Mug: Ingenious tragicomedy flirts with real-life events
Review: Malgorzata Szumowska's clever, affecting film touches on many topical themes
Mug stars Malgorzata Gorol and Mateusz Kosciukiewicz as the film’s likeable if aimless young hero Jacek
Film Title: Mug
Director: Małgorzata Szumowska
Starring: Mateusz Kościukiewicz, Robert Talarczyk, Małgorzata Gorol, Agniezska Podsiadlik, Roman Gancarczyk
Running Time: 91 min
Małgorzata Szumowska’s ingenious tragicomedy flirts with real world developments, in particular the erection of the ludicrously large Monument of Christ the King, a 33m high statue of Jesus – that’s 3m higher than Rio de Janeiro’s Christ the Redeemer – in Swiebodzin in western Poland in 2010. A conversation in which the film’s likeable if aimless young hero Jacek (the brilliant Mateusz Kosciukiewicz) speaks dreamily and vaguely of plans to go to London, is shut down with remarks that hint at post-Brexit isolation. The British have “wised up” to Polish immigrants and won’t let him in, explains his boorish brother-in-law (Robert Talarczyk) and equally obnoxious chums. “Get that in your head; Poles belong in Poland.”
The same relative makes jokes about Jews, black people and Muslims and goes to confession to argue that he needs pornography as his wife isn’t putting out. Jacek is a heavy-metaller which is transgressive enough to earn him contempt from all quarters of the small town where he lives and works as a labourer working on the giant Jesus. Christmas at his crowded extended family home sees relations wishing him well to comically uncharitable effect: “I wish you’d get a haircut and stop looking like a cunt.” The good-natured Jacek takes it in his stride until a horrible accident sees him fall into the hollow of the statue’s body, requiring Poland’s first face transplant.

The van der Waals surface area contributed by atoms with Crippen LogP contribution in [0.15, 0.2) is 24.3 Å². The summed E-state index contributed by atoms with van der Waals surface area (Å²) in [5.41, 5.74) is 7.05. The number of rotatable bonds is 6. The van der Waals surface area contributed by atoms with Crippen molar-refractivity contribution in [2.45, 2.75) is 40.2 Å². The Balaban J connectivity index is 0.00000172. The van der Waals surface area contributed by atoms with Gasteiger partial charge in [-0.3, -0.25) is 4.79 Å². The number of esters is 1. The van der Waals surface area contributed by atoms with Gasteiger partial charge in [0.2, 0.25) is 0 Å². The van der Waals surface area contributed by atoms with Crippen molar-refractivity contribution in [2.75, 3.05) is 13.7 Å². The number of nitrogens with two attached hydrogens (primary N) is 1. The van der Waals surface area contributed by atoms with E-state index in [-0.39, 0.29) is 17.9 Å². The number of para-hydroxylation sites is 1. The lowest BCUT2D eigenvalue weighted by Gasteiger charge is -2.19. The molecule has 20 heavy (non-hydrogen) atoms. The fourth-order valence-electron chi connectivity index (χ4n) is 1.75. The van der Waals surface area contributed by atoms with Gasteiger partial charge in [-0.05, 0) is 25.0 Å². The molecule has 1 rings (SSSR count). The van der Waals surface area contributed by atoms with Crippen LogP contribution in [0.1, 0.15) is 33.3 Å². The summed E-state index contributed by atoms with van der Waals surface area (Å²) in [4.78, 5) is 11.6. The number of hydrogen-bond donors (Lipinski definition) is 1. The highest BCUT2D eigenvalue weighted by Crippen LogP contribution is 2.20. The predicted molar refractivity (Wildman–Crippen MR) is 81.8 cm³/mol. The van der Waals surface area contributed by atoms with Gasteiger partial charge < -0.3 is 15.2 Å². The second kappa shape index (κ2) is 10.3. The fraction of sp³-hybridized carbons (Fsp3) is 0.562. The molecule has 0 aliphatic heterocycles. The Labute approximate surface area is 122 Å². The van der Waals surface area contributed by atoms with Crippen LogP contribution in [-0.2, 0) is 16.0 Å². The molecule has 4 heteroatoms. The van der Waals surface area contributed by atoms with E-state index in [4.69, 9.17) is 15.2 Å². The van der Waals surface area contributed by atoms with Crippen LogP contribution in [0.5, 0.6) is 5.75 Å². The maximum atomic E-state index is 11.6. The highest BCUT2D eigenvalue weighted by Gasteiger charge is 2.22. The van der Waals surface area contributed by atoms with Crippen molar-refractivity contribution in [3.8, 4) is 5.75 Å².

He returns with a new face as a kind of celebrity. His friends and family, however, are not so welcoming. His girlfriend (Malgorzata Gorol) dumps him and his mother can’t stand to look at him. Only his stern, loyal sister (Agniezska Podsiadlik) continues to love him unconditionally.
The unholy relations between Catholicism, ethno-nationalism, and rightist sentiment hang around the margins of Szumowska’s clever, affecting film. Michal Englert’s cinematography is handsome, whether trained on the rolling hills or at a bizarre late-night underwear sale. Don’t ask; just go see for yourself.